Pretty much all of my hiking has been what is known as “day hikes;” although some have been really long days in the range of 9-12 hours. In my day hikes, I’ve trekked a variety of elevations with 14, 433 feet being the highest (Mt. Elbert).
Recently, my friend Erika and I signed up for a four day thru hike to a volcano which includes three nights in a tent in addition to some training on days two and three. Training includes self arrest techniques and the use of crampons and ropes all on a glacier. To say we’re excited is an understatement.
Overall, for the most part, my mountaineering experience is more hiking class 1-3 mountains and trails. If I want to open up to more experiences, then I need to learn and master additional skills. Plus, things happen and the more you know and are comfortable with, the better off you are.
Thru Hiking; Take One…
I don’t want to be the low hanging fruit of the group this July (our trip). So that means, getting my gear early, learning how to use it and to be comfortable because I don’t want my first experience with it to be on my trip. I’m already going to be fire-hosed with new information and I’d rather focus on these new techniques verses how to wear my backpack.
Gear wise so far, I have a 65L Osprey Arial Pro backpack that I got fitted for, a Nemo Rave 15 degree sleeping bag that came with a compression stuff sack, and Lowa mountaineering boots that support full crampons. And add, all the other stuff that I already own.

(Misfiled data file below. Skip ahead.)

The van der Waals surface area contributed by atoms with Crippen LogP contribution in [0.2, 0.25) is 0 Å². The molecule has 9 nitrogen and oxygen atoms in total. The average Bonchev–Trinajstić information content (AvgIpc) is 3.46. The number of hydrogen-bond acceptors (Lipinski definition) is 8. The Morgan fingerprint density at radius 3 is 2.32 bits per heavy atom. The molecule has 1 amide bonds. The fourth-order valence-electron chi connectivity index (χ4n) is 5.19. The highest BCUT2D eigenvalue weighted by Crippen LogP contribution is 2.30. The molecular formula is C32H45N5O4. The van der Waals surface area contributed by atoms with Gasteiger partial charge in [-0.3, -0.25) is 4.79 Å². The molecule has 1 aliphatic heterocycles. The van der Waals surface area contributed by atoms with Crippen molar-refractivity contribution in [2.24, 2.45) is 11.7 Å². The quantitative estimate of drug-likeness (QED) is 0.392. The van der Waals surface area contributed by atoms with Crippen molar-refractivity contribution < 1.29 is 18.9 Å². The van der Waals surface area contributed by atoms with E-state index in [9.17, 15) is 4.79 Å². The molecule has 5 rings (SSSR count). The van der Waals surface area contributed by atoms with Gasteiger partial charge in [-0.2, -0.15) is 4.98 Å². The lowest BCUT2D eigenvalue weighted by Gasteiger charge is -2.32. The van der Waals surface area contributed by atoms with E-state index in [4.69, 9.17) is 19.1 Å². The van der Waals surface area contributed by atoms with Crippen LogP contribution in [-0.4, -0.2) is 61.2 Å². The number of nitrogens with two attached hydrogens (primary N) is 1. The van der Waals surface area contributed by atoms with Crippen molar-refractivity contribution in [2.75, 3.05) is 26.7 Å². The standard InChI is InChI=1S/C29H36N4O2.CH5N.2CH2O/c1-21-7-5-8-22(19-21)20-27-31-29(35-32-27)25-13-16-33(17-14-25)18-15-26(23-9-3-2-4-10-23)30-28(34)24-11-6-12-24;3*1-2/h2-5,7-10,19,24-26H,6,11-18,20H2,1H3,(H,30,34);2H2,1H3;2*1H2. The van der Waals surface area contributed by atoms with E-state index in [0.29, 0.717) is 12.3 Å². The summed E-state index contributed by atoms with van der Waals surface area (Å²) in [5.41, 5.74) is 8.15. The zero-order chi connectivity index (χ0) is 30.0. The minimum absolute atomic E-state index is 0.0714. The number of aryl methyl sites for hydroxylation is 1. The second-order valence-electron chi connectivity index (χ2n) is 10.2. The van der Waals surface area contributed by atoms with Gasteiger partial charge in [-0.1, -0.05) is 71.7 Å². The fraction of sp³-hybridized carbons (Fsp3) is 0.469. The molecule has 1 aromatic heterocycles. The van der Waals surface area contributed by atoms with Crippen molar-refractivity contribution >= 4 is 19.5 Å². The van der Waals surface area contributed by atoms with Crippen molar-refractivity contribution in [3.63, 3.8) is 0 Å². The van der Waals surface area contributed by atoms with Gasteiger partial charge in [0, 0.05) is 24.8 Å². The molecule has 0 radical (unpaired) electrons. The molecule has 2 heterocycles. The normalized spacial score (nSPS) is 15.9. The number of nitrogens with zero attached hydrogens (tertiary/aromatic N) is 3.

Here in Colorado Springs, we have a wonderful backpacker Camp known as Barr Camp that is approximately a 6 1/2 mile one way trek from the Barr Trail trailhead. The hike itself is considered a class one and it’s well marked. We decided to make reservations to stay one night so we could start to experience a thru hike and use our gear. Our reservation included staying in the bunk house, spaghetti dinner, and pancake breakfast. The bunk house is not heated and it’s kind of like a hostel.
First of all, I’ve done multiple day camping, but my campsite has always been near my car. With thru hiking, my car will be no where near so I need to carry everything that I might need. Two big items are my backpack and my sleeping bag. Surprisingly our big sleeping bag compressed into this tiny little thing with the help of a compression sack and it fit really great in our Ospreys. Both of us filled three large mouth Nalgene bottles of water and had those in our bags. We technically didn’t need that much water, but RMI Expeditions (our outfitter for July) told us to be able to carry 50 pounds. Other things in our bag included a small toiletry bag (make up zipper bag was used to store items), toilet paper, gallon ziplock bag for our trash (leave no trace), flashlight and headlamp, clothing systems, baby wipes, snacks, and of course the rest of the 10 essentials.
Normally, I don’t wear mountaineering boots, but it’s a requirement for my July trip. I bought Lowas and broke mine in on this trip. They are a lot heavier than I’m used to.
Bring a smaller shoe (flip flops perhaps) to wear at camp especially if you’re wearing heavy mountaineering boots. It felt like heaven to take those boots off! We didn’t bring additional shoes, but I was so envious of the other backpackers who did.